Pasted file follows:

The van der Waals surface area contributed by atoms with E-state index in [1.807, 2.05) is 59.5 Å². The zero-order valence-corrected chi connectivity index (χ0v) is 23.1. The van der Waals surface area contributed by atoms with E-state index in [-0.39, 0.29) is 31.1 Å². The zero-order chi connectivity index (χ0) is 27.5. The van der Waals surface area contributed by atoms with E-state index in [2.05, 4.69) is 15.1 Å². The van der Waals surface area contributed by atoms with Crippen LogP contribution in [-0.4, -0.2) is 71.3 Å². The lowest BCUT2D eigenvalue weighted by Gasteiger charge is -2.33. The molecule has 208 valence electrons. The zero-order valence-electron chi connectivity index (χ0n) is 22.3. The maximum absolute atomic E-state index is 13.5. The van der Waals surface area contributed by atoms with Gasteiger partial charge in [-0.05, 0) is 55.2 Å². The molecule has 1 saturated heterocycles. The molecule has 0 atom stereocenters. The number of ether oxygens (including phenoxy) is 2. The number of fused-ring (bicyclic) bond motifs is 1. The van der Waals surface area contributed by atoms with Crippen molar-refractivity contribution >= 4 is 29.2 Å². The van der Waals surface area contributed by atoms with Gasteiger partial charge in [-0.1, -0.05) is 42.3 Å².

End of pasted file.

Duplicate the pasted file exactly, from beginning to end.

The van der Waals surface area contributed by atoms with E-state index in [1.807, 2.05) is 59.5 Å². The zero-order valence-corrected chi connectivity index (χ0v) is 23.1. The van der Waals surface area contributed by atoms with E-state index in [-0.39, 0.29) is 31.1 Å². The zero-order chi connectivity index (χ0) is 27.5. The van der Waals surface area contributed by atoms with E-state index in [2.05, 4.69) is 15.1 Å². The van der Waals surface area contributed by atoms with Crippen LogP contribution in [-0.4, -0.2) is 71.3 Å². The lowest BCUT2D eigenvalue weighted by Gasteiger charge is -2.33. The molecule has 208 valence electrons. The zero-order valence-electron chi connectivity index (χ0n) is 22.3. The maximum absolute atomic E-state index is 13.5. The van der Waals surface area contributed by atoms with Gasteiger partial charge in [-0.05, 0) is 55.2 Å². The molecule has 1 saturated heterocycles. The molecule has 0 atom stereocenters. The number of ether oxygens (including phenoxy) is 2. The number of fused-ring (bicyclic) bond motifs is 1. The van der Waals surface area contributed by atoms with Crippen molar-refractivity contribution >= 4 is 29.2 Å². The van der Waals surface area contributed by atoms with Gasteiger partial charge in [-0.1, -0.05) is 42.3 Å².